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The New Sound Of Verona’s Fire Calls


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When the Claremont Diner burned in the late 1970s, the fire horn sounded 6-1 for the corner of Pompton and Bloomfield.
When the Claremont Diner burned in the late 1970s, the fire horn sounded 6-1 for the corner of Pompton and Bloomfield.
If you listen to the emergency horns in Verona, you’ve heard a lot of calls to 3-1-3 lately. Under Verona’s traditional system, which sounded different blasts according to where the fire was located, 3-1-3 would mean a call at the intersection of Sunset Avenue and Wayland Drive. But it’s not a firebug in the Brookdale section–it’s an entirely new use of the emergency horn.

Several decades ago, Verona devised an emergency alert system based on our grid-like map to help Fire Department volunteers to know immediately where to report. Each corner of town was assigned a number, so if the first horn blast was a one, it meant the fire was in the F.N. Brown school district. The next two numbers signified the number of intersections east or west from Lakeside Avenue and the blocks north or south of Bloomfield Avenue. Over the years, the volunteers got two-way radios and cell phones, but the town still used the horn, in large part because there was no chance anyone would not hear it. (If you’ve been in the center of town when it sounded, you know what we mean.)

But last November, the Verona Fire Department began using the horn in a new way. A 3-1-3 blast now means that fire fighters must check their radio or text messages to find out where to go.

“We’re just trying to simplify things,” says VFD Chief Harvey Goodman, “and so far it’s proving very effective. And if the phones go down, we can still use the horn in the old way.” And not all of the old ways are going away: A Verona Rescue Squad call remains two rounds of four horns and 2-2-2 still means that there’s a fire in a neighboring town that needs help from Verona.

By broadcasting the fire's exact location, the old horn system also brought out lots of spectators--like when the bowling alley burned.
By broadcasting the fire’s exact location, the old horn system also brought out lots of spectators–like when the bowling alley burned.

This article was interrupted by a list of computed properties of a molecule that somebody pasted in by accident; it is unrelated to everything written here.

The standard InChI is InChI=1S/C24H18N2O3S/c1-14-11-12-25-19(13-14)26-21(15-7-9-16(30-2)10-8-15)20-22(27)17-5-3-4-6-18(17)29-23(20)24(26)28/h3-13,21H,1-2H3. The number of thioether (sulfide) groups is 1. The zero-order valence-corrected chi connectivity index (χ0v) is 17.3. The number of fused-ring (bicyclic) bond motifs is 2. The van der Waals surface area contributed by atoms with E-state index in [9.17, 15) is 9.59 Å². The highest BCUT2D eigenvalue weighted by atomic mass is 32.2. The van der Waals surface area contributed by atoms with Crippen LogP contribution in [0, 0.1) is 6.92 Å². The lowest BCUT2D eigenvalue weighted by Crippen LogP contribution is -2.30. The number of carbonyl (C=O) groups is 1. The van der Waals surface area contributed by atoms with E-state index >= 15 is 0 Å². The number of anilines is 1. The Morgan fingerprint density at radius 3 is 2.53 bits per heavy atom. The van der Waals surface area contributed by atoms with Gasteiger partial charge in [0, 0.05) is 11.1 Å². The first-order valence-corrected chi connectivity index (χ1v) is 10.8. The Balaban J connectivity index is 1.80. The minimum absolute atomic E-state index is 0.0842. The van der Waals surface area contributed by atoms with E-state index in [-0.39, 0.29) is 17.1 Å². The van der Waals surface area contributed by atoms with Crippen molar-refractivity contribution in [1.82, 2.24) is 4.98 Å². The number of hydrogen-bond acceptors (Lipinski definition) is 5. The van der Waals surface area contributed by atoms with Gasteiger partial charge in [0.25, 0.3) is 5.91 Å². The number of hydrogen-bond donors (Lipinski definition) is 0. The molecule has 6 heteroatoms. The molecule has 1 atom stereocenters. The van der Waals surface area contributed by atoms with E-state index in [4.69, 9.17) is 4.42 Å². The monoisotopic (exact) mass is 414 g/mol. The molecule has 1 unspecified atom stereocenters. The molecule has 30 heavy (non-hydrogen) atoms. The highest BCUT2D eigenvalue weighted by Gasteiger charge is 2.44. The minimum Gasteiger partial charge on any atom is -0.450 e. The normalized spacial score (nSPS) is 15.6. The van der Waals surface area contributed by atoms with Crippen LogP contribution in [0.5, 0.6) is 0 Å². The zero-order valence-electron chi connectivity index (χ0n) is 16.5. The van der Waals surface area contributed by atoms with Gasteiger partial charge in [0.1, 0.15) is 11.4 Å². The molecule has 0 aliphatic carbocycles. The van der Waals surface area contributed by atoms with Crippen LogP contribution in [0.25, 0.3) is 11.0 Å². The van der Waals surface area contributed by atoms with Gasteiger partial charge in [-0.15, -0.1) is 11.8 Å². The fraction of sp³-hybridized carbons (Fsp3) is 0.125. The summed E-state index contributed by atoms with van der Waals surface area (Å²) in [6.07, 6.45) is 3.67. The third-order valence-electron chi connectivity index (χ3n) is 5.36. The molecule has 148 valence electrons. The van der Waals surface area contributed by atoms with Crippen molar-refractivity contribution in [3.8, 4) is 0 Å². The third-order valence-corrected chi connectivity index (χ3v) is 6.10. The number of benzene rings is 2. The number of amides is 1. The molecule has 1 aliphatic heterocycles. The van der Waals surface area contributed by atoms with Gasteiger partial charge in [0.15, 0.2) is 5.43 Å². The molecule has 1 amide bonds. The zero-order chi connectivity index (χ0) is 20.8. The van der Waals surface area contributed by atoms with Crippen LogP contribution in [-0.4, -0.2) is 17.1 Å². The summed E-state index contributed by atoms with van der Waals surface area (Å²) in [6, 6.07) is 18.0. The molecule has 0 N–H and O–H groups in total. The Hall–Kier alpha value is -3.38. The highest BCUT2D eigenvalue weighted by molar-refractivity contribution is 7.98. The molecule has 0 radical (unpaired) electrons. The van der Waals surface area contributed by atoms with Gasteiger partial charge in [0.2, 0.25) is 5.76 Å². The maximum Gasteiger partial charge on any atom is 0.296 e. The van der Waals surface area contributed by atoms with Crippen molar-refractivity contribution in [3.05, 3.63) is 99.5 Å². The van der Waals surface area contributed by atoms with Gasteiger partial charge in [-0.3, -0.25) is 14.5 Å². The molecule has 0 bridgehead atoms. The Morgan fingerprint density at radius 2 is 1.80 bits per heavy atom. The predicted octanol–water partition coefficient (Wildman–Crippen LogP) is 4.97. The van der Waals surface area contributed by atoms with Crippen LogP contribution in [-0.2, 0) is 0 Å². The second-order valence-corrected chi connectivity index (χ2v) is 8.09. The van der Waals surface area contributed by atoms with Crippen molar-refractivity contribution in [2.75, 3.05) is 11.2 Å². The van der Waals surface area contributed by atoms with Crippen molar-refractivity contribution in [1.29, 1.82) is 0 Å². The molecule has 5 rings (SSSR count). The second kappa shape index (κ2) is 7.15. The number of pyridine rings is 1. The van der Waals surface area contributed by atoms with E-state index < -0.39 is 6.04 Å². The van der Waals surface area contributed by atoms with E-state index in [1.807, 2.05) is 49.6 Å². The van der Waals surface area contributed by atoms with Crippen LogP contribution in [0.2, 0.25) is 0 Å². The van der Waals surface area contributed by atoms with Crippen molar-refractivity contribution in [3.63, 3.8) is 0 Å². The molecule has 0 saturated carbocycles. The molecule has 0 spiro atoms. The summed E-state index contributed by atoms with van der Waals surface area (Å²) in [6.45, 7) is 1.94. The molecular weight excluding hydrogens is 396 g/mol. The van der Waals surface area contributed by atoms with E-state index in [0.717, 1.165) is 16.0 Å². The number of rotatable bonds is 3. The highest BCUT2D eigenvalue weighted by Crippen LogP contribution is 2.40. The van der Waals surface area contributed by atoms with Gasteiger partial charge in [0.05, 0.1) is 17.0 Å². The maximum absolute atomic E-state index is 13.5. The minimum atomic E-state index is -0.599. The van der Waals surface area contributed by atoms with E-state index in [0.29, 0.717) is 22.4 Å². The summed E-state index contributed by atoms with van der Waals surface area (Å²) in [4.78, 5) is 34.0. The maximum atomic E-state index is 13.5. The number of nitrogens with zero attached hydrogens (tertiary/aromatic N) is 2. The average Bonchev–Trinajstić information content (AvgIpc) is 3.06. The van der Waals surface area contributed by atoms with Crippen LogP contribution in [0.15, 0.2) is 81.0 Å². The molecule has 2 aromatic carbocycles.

It’s important to note that the change was made without cost to taxpayers: The VFD has had two-way radios for its members–56 at current count–since 1997. And it hasn’t altered response procedures much either. Since 2005, the VFD has required members to report to the fire house first to put their gear on, rather than drive to the fire’s location. That has helped traffic at the fire location by cutting down on extra vehicles at the scene, and it hasn’t affected response times, which Goodman says are well within national averages. If a fire call is close to a member’s home, they are still permitted to run over with their radio to do a “size up”, which can help guide the rest of the response.

But by keeping the location of the fire more private, the new system is helping to cut down on what Goodman calls the “parade effect”. That is, people who hear the horn and drive or walk to a fire location just to see what’s up, which is usually nothing. Goodman notes that the VFD gets 350 to 400 fire calls a year, “but thankfully not many fires.” By keeping non-firefighters and their cars away, the new system could also lessen the danger to VFD members crossing streets with hoses or equipment.

“Ultimately,” says Goodman, “the safety of Verona and our members is paramount.”

Historical fire photos courtesy Verona Fire Department.

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Virginia Citrano
Virginia Citranohttps://myveronanj.com
Virginia Citrano grew up in Verona. She moved away to write and edit for The Wall Street Journal’s European edition, Institutional Investor, Crain’s New York Business and Forbes.com. Since returning to Verona, she has volunteered for school, civic and religious groups, served nine years on the Verona Environmental Commission and is now part of Sustainable Verona. She co-founded MyVeronaNJ in 2009. You can reach Virginia at [email protected].



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